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Proctor Cuve on Granular Soils

Proctor Cuve on Granular Soils

(OP)
I have been doing all the research I can on this topic, and I have gotten mixed results. A traditional nice parabolic curve with at least 4 points to find your OMC and MDD on higher fines content soils is great. Works every time. I understand that soils with low fines content should be run by RD, vibrating table. We do not have a table or can find any other labs in the area that do, so we run lower fines soils by Proctor as well D1557.

I have found that the graph never falls or drops on the wet side of the curve, but only goes higher until it reaches the z line and we stop. The last/wet point often is very high in density and does not follow the angle or trend that the curve was going with the drier points. That last point is sometimes a mud puddle. Our Geotechs always want a parabolic curve to submit in reports or to inspectors.

Would it be wrong to draw your curve following the angle of the first two or three points, and fall the curve just before, or on the z line? You would bypass the last wet/muddy point that is abnormally high, to fall the curve where your traditional line of optimum tends to be near the z line. This means that you are extrapolating your proctor curve based on the theory of the test without obtaining a falling wet point. Is this something that is acceptable or should we leave these free draining curves facing concave up without a proper parabola? See attach. Thank you.

RE: Proctor Cuve on Granular Soils

DLN.....I'm not sure why your curve is off so much; however, with the unit weights your are getting and considering that you say the material has few fines, I would bet that your specific gravity is actually higher than 2.65. Having said that, you curve still looks whacky! Have you run this several times? I've run hundreds of Proctors on granular materials in coastal plains soils. The method works fine, including having a curve section parallel to the ZAV curve.

Check your procedure. Granular materials will generally produce a flatter curve than materials with some fines; however, there is almost always a defined curve in the classic sense. Occasionally we run into a "double hump" curve; however, that is usually on lower unit weight, poorly graded fine sands.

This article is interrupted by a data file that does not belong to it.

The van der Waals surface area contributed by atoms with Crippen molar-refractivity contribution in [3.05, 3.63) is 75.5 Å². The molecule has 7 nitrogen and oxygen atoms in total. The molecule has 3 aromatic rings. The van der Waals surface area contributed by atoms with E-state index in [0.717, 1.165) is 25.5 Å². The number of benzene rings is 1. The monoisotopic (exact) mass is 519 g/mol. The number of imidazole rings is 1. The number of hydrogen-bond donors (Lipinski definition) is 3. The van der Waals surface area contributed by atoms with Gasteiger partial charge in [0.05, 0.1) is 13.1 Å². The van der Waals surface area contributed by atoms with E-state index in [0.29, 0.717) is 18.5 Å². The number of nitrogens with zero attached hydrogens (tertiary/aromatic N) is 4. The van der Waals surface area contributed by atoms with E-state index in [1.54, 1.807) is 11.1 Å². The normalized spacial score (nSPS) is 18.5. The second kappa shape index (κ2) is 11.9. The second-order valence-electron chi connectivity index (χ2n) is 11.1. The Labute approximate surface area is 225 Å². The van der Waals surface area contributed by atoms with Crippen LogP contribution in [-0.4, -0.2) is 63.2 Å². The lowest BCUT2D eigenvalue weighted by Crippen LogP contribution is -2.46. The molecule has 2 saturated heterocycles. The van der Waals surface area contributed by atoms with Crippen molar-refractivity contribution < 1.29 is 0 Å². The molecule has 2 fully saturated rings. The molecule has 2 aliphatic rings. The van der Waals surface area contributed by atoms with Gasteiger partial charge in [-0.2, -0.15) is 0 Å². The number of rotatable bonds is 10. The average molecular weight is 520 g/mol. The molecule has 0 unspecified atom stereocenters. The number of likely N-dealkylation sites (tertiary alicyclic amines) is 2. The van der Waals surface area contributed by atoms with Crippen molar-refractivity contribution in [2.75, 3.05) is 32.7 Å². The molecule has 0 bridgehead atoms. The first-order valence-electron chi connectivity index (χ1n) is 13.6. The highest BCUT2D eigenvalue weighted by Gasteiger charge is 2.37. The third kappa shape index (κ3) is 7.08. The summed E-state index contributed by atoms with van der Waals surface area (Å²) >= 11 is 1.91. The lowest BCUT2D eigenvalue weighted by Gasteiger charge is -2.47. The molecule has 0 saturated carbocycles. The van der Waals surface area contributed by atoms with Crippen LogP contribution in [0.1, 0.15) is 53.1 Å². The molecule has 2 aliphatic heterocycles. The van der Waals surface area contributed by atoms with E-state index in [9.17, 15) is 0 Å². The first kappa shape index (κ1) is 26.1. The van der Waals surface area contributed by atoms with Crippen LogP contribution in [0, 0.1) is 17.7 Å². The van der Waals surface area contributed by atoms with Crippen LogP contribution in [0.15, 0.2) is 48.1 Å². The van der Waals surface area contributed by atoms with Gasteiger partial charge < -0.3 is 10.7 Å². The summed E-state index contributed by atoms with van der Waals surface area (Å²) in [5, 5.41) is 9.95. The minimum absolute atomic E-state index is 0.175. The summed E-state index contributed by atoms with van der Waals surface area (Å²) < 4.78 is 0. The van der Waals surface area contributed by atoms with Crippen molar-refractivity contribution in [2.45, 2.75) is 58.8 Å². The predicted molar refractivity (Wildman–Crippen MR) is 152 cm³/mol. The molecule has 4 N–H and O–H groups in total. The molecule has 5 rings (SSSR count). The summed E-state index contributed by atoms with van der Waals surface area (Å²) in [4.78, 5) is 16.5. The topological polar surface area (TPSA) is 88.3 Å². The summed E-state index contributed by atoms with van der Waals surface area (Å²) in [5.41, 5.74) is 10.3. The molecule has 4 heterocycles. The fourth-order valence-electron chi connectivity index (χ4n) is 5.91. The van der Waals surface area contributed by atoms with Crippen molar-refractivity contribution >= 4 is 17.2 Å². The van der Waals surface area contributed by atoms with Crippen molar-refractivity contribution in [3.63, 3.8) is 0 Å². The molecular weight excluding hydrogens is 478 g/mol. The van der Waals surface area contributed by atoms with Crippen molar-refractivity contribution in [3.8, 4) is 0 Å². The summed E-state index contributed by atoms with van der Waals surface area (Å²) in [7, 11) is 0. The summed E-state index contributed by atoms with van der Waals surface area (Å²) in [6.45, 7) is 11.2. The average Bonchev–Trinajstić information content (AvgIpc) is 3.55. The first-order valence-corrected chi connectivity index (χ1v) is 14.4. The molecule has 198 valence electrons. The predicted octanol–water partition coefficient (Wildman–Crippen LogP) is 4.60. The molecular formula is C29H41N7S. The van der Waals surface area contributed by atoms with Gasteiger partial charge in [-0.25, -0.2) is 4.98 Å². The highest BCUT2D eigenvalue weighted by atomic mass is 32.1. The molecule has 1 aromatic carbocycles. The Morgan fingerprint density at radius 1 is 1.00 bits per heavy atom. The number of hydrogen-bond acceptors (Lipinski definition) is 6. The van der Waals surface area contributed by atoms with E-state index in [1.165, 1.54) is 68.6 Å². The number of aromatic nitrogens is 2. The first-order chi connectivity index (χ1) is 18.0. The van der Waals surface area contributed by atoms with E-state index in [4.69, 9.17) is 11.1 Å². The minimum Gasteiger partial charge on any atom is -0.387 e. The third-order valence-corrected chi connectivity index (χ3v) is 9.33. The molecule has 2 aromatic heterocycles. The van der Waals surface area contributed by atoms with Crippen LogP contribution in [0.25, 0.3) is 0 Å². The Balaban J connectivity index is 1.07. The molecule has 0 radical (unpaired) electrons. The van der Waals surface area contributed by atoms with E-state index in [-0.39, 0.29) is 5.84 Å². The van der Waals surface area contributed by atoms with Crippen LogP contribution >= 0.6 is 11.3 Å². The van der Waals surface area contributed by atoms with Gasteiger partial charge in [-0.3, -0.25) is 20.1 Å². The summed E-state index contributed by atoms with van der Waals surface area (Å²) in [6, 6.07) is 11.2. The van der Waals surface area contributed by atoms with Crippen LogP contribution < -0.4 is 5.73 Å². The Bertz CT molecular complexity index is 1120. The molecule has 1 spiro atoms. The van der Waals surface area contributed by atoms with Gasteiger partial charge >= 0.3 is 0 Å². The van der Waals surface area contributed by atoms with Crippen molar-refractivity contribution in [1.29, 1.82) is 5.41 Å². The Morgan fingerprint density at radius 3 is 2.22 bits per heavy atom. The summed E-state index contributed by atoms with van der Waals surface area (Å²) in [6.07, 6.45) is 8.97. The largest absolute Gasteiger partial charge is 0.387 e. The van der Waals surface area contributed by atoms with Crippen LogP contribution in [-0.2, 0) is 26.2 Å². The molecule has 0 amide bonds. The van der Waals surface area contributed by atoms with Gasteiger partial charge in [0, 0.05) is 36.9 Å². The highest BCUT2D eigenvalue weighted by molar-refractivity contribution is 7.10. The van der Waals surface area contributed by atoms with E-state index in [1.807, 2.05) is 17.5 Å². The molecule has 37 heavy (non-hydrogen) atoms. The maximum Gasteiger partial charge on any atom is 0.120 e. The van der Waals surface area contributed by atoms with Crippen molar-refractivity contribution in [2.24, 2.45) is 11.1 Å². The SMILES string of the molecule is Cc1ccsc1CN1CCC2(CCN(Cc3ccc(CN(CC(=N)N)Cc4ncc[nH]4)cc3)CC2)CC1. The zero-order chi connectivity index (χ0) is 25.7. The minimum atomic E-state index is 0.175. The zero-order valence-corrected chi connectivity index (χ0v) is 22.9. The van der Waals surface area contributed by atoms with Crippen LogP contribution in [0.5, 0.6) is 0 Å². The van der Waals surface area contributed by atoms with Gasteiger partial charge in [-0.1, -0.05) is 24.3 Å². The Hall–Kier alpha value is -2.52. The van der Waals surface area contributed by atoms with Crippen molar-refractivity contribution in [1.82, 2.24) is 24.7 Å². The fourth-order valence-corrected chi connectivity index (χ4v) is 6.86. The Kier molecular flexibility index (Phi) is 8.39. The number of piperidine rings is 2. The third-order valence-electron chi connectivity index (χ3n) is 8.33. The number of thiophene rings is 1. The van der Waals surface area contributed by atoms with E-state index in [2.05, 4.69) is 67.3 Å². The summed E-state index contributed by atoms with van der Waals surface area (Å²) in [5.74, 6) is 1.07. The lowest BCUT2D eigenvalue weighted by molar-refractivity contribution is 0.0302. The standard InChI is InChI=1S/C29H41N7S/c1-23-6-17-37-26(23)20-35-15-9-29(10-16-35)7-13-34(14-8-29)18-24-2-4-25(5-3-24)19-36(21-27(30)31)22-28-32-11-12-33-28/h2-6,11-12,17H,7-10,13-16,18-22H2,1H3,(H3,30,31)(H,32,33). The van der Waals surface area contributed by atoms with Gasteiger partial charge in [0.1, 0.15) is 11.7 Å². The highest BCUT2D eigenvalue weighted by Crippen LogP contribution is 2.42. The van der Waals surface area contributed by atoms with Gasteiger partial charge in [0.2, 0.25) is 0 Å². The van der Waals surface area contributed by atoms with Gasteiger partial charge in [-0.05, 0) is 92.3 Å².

Run your test again and post your results, including the data.

RE: Proctor Cuve on Granular Soils

i have seen this before ! if i am not wrong it has to do with the material it self . You see some material when crushed will have higher specific gravity to it , think porous grains : water will enter the pores and substantial crushing will demand even more water to attain higher densities. This idea was introduced to us from an expert but i have forgotten the solution to it
i believe you should weigh the material after crushing not before .

RE: Proctor Cuve on Granular Soils

(OP)
Ron- we run into this constantly with low fines material. This is why ASTM has the relative density standard, but very little labs do this. They still use Proctor. The last wonky point will be a mud puddle, standing water/pumping. We seal the bottom of our mold to prevent seepage. These are type 17 pit run, poorly graded sand with gravel. Rarely do I see this type of material show a falling or typical proctor curve. I see the very shallow curving graphs with lower density clean sands. I have seen the double hump as well. Whenever I see the traditional graph with these soils, I look at it suspect. Moisture, given these soils free draining abilities does not affect the density of these soils as a SM or ML soil would. It seems to get to a point where the soil is saturated/standing water and when you weigh the sample,excess water is weighed and weighs high. Even though we can see pumping and saturation, the scale reads it as an abnormal gain in density.

Killswitchengage-If you could dig into the solution that you found that would be great! This is a topic that has been a thorn in my side as there are many differing opinions. Thanks to all.

RE: Proctor Cuve on Granular Soils

DLN...what is the actual specific gravity of the material?

RE: Proctor Cuve on Granular Soils

Have you ever taken each point material and run a gradation test on it? Do you re-use material from dryer points? I'd bet a few bucks your pounding into that mold results in a different gradation by breaking some particles to a finer situation. this is a common reason why at times the poor contractor can't come up with the same densities as that Proctor curve and the inspector rejects the work.

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